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A Hot Time at the Pride Parade downtown

David Spruill wipes away the sweat as he and Bruce Calvin, both from St. Louis, stay in the shade on Sunday, June 30, 2019, before the start of the Pride Parade in downtown St. Louis. They were marching with a group sponsored by IKEA. Photo by J.B. Forbes, jforbes@post-dispatch.com

For decades, researchers have worked to understand why some people are attracted to the same sex. Is it genetics? Is it the town they grew up in? Is it just some rogue choice? Researchers may have found part of the answer, but it’s not a simple one.

On Aug. 30, Science Magazine published a study detailing the relationship between genetics and same-sex sexual behavior. It found that, yes, genetics do in fact influence whether someone engages in same-sex sexual behavior. The trait can’t be traced to just a single “gay gene” but rather myriad genes functioning together.

But that is, at best, only a partial explanation. Those genes only account for about a third or less of the influences on same-sex sexual behavior. The rest of the impact, the study determined, involves a combination of environmental, biological and social factors.

“I hope that the science can be used to educate people a little bit more about how natural and normal same-sex behavior is,” one of the report’s lead researchers, Dr. Benjamin Neale, told The New York Times. “It’s written into our genes and it’s part of our environment. This is part of our species and it’s part of who we are.”

Some praise the report for helping prove that genetics influence human sexuality. Others, including Neale, worry that the findings might be misconstrued to advance anti-gay agendas.

Religious conservatives can believe what they like, but science has a way of quickly and mercifully putting arguments like this to rest. Ignorance plays a large role in the belief that gay and lesbian attractions can somehow be “fixed” through bogus treatments like conversion therapy.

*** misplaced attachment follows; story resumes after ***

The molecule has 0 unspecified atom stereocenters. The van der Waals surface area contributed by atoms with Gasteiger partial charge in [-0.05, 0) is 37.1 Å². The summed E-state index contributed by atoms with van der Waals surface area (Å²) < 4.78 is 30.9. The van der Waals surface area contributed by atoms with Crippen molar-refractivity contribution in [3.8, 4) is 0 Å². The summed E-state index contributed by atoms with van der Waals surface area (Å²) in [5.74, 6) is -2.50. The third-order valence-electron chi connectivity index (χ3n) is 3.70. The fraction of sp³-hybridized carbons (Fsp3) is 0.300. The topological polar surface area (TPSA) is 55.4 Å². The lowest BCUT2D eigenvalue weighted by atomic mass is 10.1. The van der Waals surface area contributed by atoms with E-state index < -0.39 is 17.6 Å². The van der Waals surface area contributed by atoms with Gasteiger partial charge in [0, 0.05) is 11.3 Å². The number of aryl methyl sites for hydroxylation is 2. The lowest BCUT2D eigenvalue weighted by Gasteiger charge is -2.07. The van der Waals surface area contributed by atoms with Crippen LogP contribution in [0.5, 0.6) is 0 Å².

This report underscores the falsity of such notions. A multitude of genes and social interactions come into play in influencing sexuality.

This study was compiled by world-renowned researchers, featuring half a million subjects, the largest ever on the topic, with both men and women participating. It has been praised, even by critics, for its depth. The study wasn’t an attempt to zero-in on the genetics behind sexual identity. Rather, it set out to identify what drives people to engage in sex with members of their own gender.

Researchers say the study is intended only as a jumping off point. “Many uncertainties remain to be explored,” the study abstract says, “including how socio-cultural influences on sexual preference might interact with genetic influences.” By acknowledging that the report doesn’t have all of the answers, it leaves ample room for future research to fill remaining gaps. As with all science, this is not the final word.

Reports like this one help break down barriers by dispelling myths using science, not conjecture. The more science and concrete information, the better chance that all people, straight or gay, will be universally accepted for who they are.